Our Power Lies In How We Choose to Respond to Our Pain

Written by on March 13, 2018 in Conscious Evolution, Conscious Living, Thrive with 0 Comments

By Carrie Dale | Tiny Buddha

“The strongest hearts have the most scars.” ~Unknown 

Maybe it’s true, that the strongest hearts have the most scars.

And maybe the pain and the discomfort we experience in life can serve as a great teacher, if we choose to see it that way.

Everyone has bumps, bruises, and pains in life, right?

Things happen that are outside our control, and it’s up to each one of us to decide how these experiences shape us.

There are those who endure incredible trauma and pain and choose to use those experiences to see life differently. They learn from it, grow, and move on.

And there are also those that go through horrible pain and don’t have strong hearts. They have broken hearts that just stay broken.

What’s the key difference between those who are able to find meaning from their hardships and move on and those who don’t?

This difference is the very key that took my life from one big red-hot-mess to what I would define as true success—a life of freedom, happiness, and meaning, soulfully driven and led by spirit.

But it didn’t start that way.

I didn’t choose to be adopted.

I didn’t choose to have a table fall on my head when I was five, causing a severe head injury and coma, which would require a decade full of EEG’s and anti-seizure meds.

I didn’t plan an ugly divorce. I didn’t plan on meeting the love of my life at a wacky spiritual retreat in Brazil and then, in saying yes to that love, losing friends, family, and my home in the process.

I didn’t choose a lot of the bumps, bruises, and scars that visibly covered my body and secretly covered my heart.

The first, most significant scar probably started when I was adopted.

I was the product of a teen pregnancy—loveless and unplanned. My birth mother was sent away from her small hometown to give birth to me in a strange city, alone and, I am sure, quite freaked out. I don’t imagine it was the idyllic birth experience most of us moms would want to have.

Having two incredible daughters that are pretty much pieces of my heart walking around on this earth, I know well what it means to be a mother. I know what it means to carry, grow, nurture, and raise a human in this world. I know what it means to be willing to do anything for your children.

I also know what it means to not feel connected to a mother.

I know what it’s like to feel like an outsider—unwanted, unseen, and unheard.

And regardless of how amazing my adoptive parents were (and still are), I still felt like the oddball, and not a real part of the family.

I felt like a mistake.

I grew up feeling like there must have been something wrong with me since my own mother gave me up for adoption.

I must have been broken. I must have been a freak, so I had to do everything humanly possible to not let them see the truth—that I was not worthy of love because I was not worthy of being kept.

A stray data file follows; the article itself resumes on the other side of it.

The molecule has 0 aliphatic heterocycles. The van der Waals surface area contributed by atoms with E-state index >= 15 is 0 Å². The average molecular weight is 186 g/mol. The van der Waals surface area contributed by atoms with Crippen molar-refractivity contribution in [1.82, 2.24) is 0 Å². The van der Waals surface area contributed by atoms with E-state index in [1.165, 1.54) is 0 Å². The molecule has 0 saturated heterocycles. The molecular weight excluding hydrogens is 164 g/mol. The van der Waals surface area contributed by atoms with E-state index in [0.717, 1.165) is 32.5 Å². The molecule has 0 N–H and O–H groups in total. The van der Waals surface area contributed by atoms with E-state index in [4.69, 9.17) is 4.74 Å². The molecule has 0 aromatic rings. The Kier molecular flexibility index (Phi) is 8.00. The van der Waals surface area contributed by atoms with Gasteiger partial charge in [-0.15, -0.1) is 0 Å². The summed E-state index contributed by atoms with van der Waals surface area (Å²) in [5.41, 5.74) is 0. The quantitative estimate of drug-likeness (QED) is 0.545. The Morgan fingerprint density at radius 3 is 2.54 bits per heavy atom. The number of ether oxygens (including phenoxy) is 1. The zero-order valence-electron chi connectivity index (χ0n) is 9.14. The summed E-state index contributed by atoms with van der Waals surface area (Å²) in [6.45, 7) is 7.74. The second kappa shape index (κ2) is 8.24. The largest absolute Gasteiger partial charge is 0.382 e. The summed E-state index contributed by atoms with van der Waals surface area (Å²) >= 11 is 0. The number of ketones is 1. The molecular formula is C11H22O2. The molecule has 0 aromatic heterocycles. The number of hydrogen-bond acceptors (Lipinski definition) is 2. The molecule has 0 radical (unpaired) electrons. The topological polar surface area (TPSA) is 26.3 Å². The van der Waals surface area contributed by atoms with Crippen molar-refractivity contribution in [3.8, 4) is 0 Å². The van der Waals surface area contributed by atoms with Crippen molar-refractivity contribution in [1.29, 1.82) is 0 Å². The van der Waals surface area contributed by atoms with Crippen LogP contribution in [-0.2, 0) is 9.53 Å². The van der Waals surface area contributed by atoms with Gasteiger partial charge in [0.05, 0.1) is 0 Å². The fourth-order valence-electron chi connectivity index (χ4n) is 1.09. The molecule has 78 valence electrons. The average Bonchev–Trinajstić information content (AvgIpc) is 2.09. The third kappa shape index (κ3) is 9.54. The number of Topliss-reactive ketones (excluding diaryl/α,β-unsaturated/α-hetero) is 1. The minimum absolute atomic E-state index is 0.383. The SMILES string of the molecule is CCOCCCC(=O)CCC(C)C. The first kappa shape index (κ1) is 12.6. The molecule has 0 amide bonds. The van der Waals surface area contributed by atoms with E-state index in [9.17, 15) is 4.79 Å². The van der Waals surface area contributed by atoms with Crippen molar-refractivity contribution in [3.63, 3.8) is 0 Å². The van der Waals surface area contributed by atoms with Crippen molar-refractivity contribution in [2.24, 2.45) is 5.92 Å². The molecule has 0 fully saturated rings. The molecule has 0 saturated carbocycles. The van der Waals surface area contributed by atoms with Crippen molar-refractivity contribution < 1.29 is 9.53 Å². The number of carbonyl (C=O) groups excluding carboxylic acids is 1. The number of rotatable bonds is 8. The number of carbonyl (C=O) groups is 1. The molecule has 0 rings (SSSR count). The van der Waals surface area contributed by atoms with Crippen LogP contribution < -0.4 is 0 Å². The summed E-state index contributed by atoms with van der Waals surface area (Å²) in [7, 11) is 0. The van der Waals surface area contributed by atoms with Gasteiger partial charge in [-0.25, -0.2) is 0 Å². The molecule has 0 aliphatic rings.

So I carried that scar with me, ready to sabotage relationships due to a fear of abandonment.

Ready to sabotage success due to a fear of not being good enough, for anything.

I didn’t realize, at that moment, that I was choosing a pattern of thinking and feeling that was keeping me stuck.  

No one was forcing me to feel unworthy and to think negative thoughts about myself. I was choosing my pain. I was perpetuating the story rather than seeing my pain as a teacher, learning from it, and finding meaning in it.

It wasn’t until I made a conscious choice to address my pain, get help, and learn to see my struggles in a different light that things shifted dramatically for me.

And this didn’t happen overnight.

It was a gradual process of awakening that began with seeing a qualified therapist in my late teens.

Because I had a deep desire to understand more about human behavior and motivation, I majored in psychology and sociology. After that, I became a voracious student of personal growth and spiritual work, digesting all I could in the form of books, courses, and retreats.

I started noticing that I was relating to my past experiences differently.

I was telling a new story that embodied what I had learned from these various modalities.

It wasn’t my fault that I was given up for adoption, nor did it mean I was unworthy. And I wasn’t a horrible, ugly person because of some of the choices I had made—I was human.

Those painful experiences didn’t define my life in a negative sense any longer. The old story of hurt, blame, and resentment was replaced with a new story of healing, awareness, and inner strength.

In my opinion, this is one of the key reasons people either learn, grow, and move on or they stay stuck in victim mode and keep hurting. They choose to stay stuck in the painful place by holding on to the disempowering story that causes them to suffer. They keep playing the tape of the hurt rather than the tape of the healing.

To move on, transcend, and grow from any painful experience requires courage, willingness, and the belief that you can choose to see your past differently—that you can feel differently about it and free yourself from the chains of pain.


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